Fluid seepage on shore and offshore Western Greece

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Κορδέλλα, Σταυρούλα
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The present thesis is an integrated geological, geochemical, and oceanographic study of the environmental impact of hydrocarbon rich fluid seepage occurring in two areas located in Western Greece, Katakolo Bay and Amvrakikos Gulf. Western Greece is particularly affected by hydrocarbon seepage processes related to the presence of underground oil and gas reservoirs. The seepage is just the natural, upward migration of fluids from these reservoirs. Environmental impacts of hydrocarbon rich fluid seepage include:(a)the emission of greenhouse gases to the atmosphere, (b)hypoxia in aquatic systems(c)degradation of geotechnical properties of ground, soil, and sediments and,(d)geohazard due to explosiveness and toxicity of gas.This work is focused on points (a), (b) and (c).(a)Methane (CH4), the primary component of natural gas, is a powerful greenhouse gas and its seepage to the surface is an important natural source of greenhouse gas for the atmosphere. The seepage may occur on land (on shore) or in the marine environment (offshore), always associated to the presence of tectonic faults, as documented in this work. Measuring the flux of methane (generally expressed in mg m-2 per day, or tonnes per day) is the key task for addressing its atmospheric impact.(b)Hypoxia (i.e., oxygen depletion) in aquatic environments is an important environmental phenomenon with strong implications for life and its biodiversity, and as a result, aquatic ecosystem goods and services. Well oxygenated water bodies result from a fragile balance between production, transport and consumption. Hypoxia can be induced by natural and anthropogenic factors, such as water circulation, high water temperature, stratification of the water column, and anthropogenic pressures such as pollution. Hydrocarbon seepage is an additional natural factor that is yet poorly studied; it is known in theory that oxygen dissolved in water is consumed to oxidize methane released from the seabed. Knowing the conditions that regulate this process is still elusive. (c)Pockmarks are cone shaped deep depressions that are the result of erosion/degradation of the marine sediments caused by escaping fluids from below the seafloor (Amfilochia Bay in this thesis). Pockmarks constitute evidence that may illustrate and justify submarine fluid flow. On land gas seepage may be the cause of degradation of ground conditions, such as asphalt deformation and cracking. This occurs because the asphalt and concrete pavement over a seepage site (Katakolo Harbour in this thesis) acts as a cap for gas that gradually accumulates below. When the gas pressure increases the asphalt and concrete may swell and crack. In this study gas emission and hypoxia are investigated through geochemical and oceanographic methods, also using modern instrumentation such as benthic observatories. Katakolo Bay and Amvrakikos Gulf represent two different environments, hosting different type of seepage, geology, and seawater current circulation: Katakolo Bay is an open sea environment, but it includes a semi-enclosed harbor area where water circulation is limited. Amvrakikos Gulf is a naturally semi-enclosed basin receiving limited input from the open sea. The specific objectives of this study were: •Assessment of seepage distribution in the two studied areas•Estimate overall emission of methane into the atmosphere•Monitor over time oxygen concentration in seawater in relation to seepage•Determine the mechanism of hypoxia evolution due to seepageThe thesis is divided in two parts: -theoretical evaluation, describing general theory of hydrocarbon seepage and its environmental impact, with specific reference to hypoxia in seawater;-experimental study reporting original, experimental data, some of them acquired in the framework of an EU funded project, HYPOX. The data include marine geophysical data, methane flux from the ground and from the seawater/seabed, methane and oxygen concentration in seawater from areal surveys and from a temporal monitoring in a selected site within Katakolo Port. A descriptive model of the seepage/hypoxia relationship is provided for the first time and can be used to study hypoxia in other marine environments.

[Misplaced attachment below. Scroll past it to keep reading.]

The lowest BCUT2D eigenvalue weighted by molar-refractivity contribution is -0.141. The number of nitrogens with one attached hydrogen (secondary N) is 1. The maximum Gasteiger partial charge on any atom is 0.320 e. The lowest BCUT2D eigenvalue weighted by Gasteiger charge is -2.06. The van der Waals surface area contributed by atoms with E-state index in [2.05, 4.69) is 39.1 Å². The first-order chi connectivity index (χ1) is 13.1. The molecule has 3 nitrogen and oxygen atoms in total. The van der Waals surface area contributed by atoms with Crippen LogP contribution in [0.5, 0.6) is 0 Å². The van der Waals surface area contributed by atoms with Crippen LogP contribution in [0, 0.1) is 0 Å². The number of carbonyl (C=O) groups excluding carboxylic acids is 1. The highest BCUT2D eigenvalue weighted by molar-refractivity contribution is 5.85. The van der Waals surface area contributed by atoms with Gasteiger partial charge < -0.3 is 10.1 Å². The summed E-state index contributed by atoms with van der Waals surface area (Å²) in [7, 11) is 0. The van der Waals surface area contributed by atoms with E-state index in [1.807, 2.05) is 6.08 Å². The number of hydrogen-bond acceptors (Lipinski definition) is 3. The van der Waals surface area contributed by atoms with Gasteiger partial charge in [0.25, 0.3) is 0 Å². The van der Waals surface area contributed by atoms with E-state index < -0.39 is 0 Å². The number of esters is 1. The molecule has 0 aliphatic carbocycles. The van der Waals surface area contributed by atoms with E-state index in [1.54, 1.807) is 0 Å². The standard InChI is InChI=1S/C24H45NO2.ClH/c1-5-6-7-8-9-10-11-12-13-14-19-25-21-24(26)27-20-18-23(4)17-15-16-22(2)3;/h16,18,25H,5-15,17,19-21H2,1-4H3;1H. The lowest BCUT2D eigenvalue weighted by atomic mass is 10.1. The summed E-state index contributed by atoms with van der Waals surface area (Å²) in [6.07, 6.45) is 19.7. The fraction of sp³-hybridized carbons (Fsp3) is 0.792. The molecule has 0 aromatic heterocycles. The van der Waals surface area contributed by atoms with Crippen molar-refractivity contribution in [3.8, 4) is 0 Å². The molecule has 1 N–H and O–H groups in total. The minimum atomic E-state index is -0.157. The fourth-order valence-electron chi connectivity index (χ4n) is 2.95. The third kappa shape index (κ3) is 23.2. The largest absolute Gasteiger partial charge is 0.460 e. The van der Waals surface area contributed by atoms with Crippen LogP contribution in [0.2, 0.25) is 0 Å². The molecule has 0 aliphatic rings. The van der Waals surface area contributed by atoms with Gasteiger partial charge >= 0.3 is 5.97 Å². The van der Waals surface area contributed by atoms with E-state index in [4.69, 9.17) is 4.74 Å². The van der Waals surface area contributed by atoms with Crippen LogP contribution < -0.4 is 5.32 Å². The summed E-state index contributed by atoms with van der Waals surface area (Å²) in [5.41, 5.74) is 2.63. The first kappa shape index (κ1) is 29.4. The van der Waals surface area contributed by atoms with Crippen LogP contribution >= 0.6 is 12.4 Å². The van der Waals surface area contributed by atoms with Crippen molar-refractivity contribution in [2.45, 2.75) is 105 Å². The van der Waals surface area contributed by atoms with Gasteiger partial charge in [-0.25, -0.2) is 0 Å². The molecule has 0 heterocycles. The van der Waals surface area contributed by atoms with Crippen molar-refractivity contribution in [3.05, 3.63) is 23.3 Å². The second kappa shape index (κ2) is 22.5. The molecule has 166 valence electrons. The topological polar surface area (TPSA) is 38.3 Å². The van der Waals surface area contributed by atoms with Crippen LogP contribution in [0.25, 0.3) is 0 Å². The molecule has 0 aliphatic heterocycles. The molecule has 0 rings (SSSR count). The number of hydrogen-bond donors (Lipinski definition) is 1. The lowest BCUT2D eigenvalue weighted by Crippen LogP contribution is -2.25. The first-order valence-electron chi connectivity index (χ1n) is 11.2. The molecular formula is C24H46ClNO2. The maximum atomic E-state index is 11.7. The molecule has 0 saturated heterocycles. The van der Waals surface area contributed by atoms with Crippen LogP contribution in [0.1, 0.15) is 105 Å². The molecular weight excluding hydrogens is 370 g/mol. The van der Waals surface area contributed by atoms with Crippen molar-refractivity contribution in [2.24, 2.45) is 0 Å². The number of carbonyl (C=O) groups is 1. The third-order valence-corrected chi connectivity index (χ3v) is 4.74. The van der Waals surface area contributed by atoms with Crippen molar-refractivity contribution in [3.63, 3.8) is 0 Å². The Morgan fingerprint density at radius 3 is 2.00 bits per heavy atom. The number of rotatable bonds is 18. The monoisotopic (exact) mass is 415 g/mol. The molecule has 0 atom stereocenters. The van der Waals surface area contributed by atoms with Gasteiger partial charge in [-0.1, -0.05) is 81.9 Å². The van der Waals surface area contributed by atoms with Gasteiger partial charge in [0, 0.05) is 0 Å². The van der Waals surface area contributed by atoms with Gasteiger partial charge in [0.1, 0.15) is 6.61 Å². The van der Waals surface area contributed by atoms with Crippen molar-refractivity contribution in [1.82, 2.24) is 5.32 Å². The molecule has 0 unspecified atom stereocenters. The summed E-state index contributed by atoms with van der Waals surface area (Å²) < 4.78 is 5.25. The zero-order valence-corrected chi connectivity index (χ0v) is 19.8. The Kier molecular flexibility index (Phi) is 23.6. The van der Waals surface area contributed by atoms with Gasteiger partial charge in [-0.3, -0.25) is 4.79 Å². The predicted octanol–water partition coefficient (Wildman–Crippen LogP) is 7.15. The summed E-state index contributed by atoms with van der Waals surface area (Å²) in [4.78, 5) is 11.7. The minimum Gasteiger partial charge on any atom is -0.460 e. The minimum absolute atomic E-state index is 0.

Seabed fluid flow, Natural gas seepage, Western Greece, Methane, Gas geochemistry, Anoxia, Hypoxia